American soccer fans, with a history of defending their sport, tend to be protective of it. So when Marquez petulantly throws a soccer ball at Landon Donovan after a playoff game (nearly causing a full-on donnybrook), or when he breaks a players’ collar bone with a rugby-style tackle (Shea Salinas) or when he trots behind the play while his teammates scramble defensively, people take it personally. They look at it and wonder if he believes MLS specifically and American soccer in general is somehow beneath him?
All that, plus he’s from Mexico, U.S. Soccer’s bitter border enemy.
Either way, Marquez’s two-and-a-half years with the Red Bulls were suboptimal on the best days … and complete farce on the worst. No one can ever say he didn’t give us something to talk about in MLS. Heck, still does.
Keep it up, Rafa. We miss ya, man. Never liked ya – but somehow we do miss ya.
3. Copa America as permanent U.S. fixture? Depends on your viewpoint
Folks got their soccer pants a-jumpin’ at reports that a combined CONCACAF and South American tournament, much like we are seeing play out across 10 U.S. venues right now, was close to becoming a regular thing.
ESPN Deportes reported Monday that it was all but done, down to the “finishing touches” stage. That the two major continental tournaments would merge into an event always staged in the great United States. Presumably, the CONCACAF Gold Cup and South America’s stately Copa America would cease to be in their current forms.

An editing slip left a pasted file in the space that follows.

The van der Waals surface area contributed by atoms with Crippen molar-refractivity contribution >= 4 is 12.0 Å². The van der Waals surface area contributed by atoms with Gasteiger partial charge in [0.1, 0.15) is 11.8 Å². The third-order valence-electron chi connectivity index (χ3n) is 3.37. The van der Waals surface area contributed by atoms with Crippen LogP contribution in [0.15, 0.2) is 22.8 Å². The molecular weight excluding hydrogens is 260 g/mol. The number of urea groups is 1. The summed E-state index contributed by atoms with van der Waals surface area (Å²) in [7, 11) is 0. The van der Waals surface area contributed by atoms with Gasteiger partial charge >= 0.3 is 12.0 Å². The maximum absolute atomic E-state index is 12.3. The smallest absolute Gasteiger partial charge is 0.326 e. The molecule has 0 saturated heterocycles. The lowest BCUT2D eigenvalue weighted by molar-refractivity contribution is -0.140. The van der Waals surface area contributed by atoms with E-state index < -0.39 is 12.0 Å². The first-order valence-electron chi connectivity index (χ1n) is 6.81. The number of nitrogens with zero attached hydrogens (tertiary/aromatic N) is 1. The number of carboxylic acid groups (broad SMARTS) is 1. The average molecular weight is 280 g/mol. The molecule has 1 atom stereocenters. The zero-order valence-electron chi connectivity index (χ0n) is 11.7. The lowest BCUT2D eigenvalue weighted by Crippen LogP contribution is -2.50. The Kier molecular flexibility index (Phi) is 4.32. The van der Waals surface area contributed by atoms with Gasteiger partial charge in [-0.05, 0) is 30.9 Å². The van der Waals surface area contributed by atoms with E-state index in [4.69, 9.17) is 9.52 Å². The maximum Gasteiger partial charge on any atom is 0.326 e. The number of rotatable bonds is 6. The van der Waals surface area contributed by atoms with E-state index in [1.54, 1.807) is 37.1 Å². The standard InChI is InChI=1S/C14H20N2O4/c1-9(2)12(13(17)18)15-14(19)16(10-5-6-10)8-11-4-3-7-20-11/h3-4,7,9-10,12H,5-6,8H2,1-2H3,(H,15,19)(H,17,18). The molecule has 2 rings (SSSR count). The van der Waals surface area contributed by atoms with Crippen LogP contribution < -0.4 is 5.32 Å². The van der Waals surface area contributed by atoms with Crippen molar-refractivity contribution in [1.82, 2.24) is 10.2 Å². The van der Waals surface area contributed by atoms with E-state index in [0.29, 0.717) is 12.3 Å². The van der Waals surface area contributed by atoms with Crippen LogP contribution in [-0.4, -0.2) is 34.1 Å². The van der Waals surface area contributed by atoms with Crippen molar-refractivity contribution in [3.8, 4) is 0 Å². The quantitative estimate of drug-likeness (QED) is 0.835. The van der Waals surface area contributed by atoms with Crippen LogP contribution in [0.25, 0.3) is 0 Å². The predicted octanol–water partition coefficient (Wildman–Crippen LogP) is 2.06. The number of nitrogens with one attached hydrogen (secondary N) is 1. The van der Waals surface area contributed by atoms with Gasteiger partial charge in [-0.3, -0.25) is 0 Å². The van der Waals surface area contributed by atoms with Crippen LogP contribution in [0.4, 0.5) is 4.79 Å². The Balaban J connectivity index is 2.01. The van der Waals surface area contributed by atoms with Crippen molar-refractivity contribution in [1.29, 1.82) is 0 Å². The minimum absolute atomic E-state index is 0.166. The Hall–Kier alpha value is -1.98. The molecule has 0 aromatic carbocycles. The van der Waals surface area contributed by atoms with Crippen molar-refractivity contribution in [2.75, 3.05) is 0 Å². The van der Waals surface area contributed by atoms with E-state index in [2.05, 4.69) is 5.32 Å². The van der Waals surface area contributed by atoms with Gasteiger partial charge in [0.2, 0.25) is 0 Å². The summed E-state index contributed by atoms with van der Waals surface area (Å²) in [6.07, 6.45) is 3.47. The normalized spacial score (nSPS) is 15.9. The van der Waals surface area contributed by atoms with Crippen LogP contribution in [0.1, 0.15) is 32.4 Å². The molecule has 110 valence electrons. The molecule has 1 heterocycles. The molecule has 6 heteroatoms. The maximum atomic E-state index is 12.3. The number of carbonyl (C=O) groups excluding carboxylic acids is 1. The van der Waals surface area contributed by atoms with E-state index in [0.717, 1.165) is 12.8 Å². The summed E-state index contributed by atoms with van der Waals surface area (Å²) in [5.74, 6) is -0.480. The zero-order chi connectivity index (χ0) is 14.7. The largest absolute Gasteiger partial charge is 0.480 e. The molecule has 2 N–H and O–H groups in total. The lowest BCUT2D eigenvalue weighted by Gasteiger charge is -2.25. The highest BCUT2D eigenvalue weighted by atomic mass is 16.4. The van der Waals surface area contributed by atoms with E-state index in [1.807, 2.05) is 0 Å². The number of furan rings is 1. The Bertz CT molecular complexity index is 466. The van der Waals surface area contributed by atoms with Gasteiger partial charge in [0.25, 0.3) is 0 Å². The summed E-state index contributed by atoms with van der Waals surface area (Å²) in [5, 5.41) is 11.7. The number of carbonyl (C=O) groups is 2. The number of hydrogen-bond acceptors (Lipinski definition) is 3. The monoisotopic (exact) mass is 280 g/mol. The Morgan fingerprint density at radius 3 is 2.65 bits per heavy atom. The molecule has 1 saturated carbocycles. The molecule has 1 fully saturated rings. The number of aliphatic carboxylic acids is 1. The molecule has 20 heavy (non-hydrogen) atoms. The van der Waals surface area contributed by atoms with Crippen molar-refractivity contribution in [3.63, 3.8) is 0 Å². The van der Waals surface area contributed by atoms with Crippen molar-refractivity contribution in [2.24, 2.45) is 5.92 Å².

U.S. Soccer president Sunil Gulati pooh-poohed those reports Tuesday, claiming they were “completely inaccurate.” Still, we know things can change. And we know money talks – especially in a pair of confederations hit hard in the pocketbook by the global soccer scandal’s backsplash. So who knows?
The reaction to a newly created event was overwhelmingly positive on social media channels across our country. But there’s the key: “across our country.” In all honesty, it seemed like a pretty selfish, self-centered point of view.
Perhaps the tournament would indeed make more money if played in the United States each time. But …
First, it’s a very cynical point of view. Obviously, someone has to pay for these tournaments. But seriously, is this 100 percent about money?
Second, even if the tournament does create higher stacks of cash, given the levels of graft and corruption that have flown so steadily through the game over the years, what guarantee does anyone have that additional revenue would actually go into South, Central and North American soccer programs?
Third, would it truly make that much more money? Ticket revenue might be greater in the United States, where the prices can be set higher, and where a few more massive stadiums allow for more seats to be sold. But TV revenue, the big financial beast of these tournaments, wouldn’t necessarily be that much higher.
I could go on; there are other reasons to doubt such a thing happening. The ESPN Deportes report seemed half-baked.
From a competition standpoint, the United States, Mexico and other CONCACAF nations would clearly benefit from next-level competition. But having the tournament permanently placed in the United States only looks like a grand idea from a very narrow view, form a completely U.S.-centric outlook.
I’ve been blessed to have been at five World Cups on four continents, plus two European Championships. One common denominator through all: the people of these lands are usually so, so proud to host the tournaments.
Think of this: The world pays attention to the United States every day, so we take it for granted. This just isn’t the case everywhere else. So when they find themselves in the global spotlight, it resonates. It means so very much.
Sure, if you live in the United States you’d love for this thing to be held here every four years. But if you live in Chile, Ecuador, Uruguay, Argentina, Brazil, etc. … well, probably not. Of course you want your next chance to be a proud, proud host. And maybe working class fans want to go to a match or two without spending a live savings to get here.